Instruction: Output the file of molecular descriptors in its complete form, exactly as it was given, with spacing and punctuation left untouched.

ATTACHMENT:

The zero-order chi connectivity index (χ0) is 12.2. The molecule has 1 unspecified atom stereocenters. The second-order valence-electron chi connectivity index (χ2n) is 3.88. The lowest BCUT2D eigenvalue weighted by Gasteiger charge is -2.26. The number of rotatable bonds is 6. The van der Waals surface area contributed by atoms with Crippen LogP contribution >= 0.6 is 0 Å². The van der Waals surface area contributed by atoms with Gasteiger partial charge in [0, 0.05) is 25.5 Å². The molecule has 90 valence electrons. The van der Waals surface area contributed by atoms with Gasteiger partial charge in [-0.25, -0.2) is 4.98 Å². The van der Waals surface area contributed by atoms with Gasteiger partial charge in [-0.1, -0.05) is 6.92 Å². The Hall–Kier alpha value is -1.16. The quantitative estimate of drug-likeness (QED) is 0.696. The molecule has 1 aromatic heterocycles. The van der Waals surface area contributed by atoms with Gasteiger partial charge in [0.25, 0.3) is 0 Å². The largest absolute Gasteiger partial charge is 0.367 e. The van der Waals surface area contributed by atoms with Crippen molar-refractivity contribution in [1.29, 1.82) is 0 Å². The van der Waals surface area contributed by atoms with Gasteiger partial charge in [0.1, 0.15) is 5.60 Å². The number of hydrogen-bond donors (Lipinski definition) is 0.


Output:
The zero-order chi connectivity index (χ0) is 12.2. The molecule has 1 unspecified atom stereocenters. The second-order valence-electron chi connectivity index (χ2n) is 3.88. The lowest BCUT2D eigenvalue weighted by Gasteiger charge is -2.26. The number of rotatable bonds is 6. The van der Waals surface area contributed by atoms with Crippen LogP contribution >= 0.6 is 0 Å². The van der Waals surface area contributed by atoms with Gasteiger partial charge in [0, 0.05) is 25.5 Å². The molecule has 90 valence electrons. The van der Waals surface area contributed by atoms with Gasteiger partial charge in [-0.25, -0.2) is 4.98 Å². The van der Waals surface area contributed by atoms with Gasteiger partial charge in [-0.1, -0.05) is 6.92 Å². The Hall–Kier alpha value is -1.16. The quantitative estimate of drug-likeness (QED) is 0.696. The molecule has 1 aromatic heterocycles. The van der Waals surface area contributed by atoms with Gasteiger partial charge in [0.25, 0.3) is 0 Å². The largest absolute Gasteiger partial charge is 0.367 e. The van der Waals surface area contributed by atoms with Crippen molar-refractivity contribution in [1.29, 1.82) is 0 Å². The van der Waals surface area contributed by atoms with Gasteiger partial charge in [0.1, 0.15) is 5.60 Å². The number of hydrogen-bond donors (Lipinski definition) is 0.